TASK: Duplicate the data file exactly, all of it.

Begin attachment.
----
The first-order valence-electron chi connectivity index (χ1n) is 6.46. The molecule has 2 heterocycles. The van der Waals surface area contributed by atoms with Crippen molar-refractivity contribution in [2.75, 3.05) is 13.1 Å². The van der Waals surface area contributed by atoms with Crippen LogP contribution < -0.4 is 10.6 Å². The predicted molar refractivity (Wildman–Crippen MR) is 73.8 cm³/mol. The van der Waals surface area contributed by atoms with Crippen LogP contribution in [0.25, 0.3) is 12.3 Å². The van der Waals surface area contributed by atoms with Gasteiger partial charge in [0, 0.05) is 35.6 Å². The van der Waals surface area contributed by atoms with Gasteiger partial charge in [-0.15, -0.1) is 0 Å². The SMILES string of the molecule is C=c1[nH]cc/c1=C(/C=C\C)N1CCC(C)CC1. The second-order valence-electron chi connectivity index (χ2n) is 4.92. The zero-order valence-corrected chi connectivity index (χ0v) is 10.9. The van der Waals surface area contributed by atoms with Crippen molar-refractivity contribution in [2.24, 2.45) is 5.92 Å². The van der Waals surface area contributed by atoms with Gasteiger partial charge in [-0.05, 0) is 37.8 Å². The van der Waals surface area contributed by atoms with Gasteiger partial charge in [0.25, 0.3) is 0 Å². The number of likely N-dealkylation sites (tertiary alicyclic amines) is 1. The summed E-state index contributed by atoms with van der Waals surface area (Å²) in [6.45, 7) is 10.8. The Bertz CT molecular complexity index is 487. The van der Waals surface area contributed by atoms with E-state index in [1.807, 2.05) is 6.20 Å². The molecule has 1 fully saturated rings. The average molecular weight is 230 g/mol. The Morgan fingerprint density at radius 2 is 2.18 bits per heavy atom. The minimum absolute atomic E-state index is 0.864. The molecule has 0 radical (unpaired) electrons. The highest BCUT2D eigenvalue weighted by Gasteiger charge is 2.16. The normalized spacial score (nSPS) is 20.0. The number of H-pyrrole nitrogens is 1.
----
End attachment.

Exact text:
The first-order valence-electron chi connectivity index (χ1n) is 6.46. The molecule has 2 heterocycles. The van der Waals surface area contributed by atoms with Crippen molar-refractivity contribution in [2.75, 3.05) is 13.1 Å². The van der Waals surface area contributed by atoms with Crippen LogP contribution < -0.4 is 10.6 Å². The predicted molar refractivity (Wildman–Crippen MR) is 73.8 cm³/mol. The van der Waals surface area contributed by atoms with Crippen LogP contribution in [0.25, 0.3) is 12.3 Å². The van der Waals surface area contributed by atoms with Gasteiger partial charge in [0, 0.05) is 35.6 Å². The van der Waals surface area contributed by atoms with Gasteiger partial charge in [-0.15, -0.1) is 0 Å². The SMILES string of the molecule is C=c1[nH]cc/c1=C(/C=C\C)N1CCC(C)CC1. The second-order valence-electron chi connectivity index (χ2n) is 4.92. The zero-order valence-corrected chi connectivity index (χ0v) is 10.9. The van der Waals surface area contributed by atoms with Crippen molar-refractivity contribution in [2.24, 2.45) is 5.92 Å². The van der Waals surface area contributed by atoms with Gasteiger partial charge in [-0.05, 0) is 37.8 Å². The van der Waals surface area contributed by atoms with Gasteiger partial charge in [0.25, 0.3) is 0 Å². The number of likely N-dealkylation sites (tertiary alicyclic amines) is 1. The summed E-state index contributed by atoms with van der Waals surface area (Å²) in [6.45, 7) is 10.8. The Bertz CT molecular complexity index is 487. The van der Waals surface area contributed by atoms with E-state index in [1.807, 2.05) is 6.20 Å². The molecule has 1 fully saturated rings. The average molecular weight is 230 g/mol. The Morgan fingerprint density at radius 2 is 2.18 bits per heavy atom. The minimum absolute atomic E-state index is 0.864. The molecule has 0 radical (unpaired) electrons. The highest BCUT2D eigenvalue weighted by Gasteiger charge is 2.16. The normalized spacial score (nSPS) is 20.0. The number of H-pyrrole nitrogens is 1.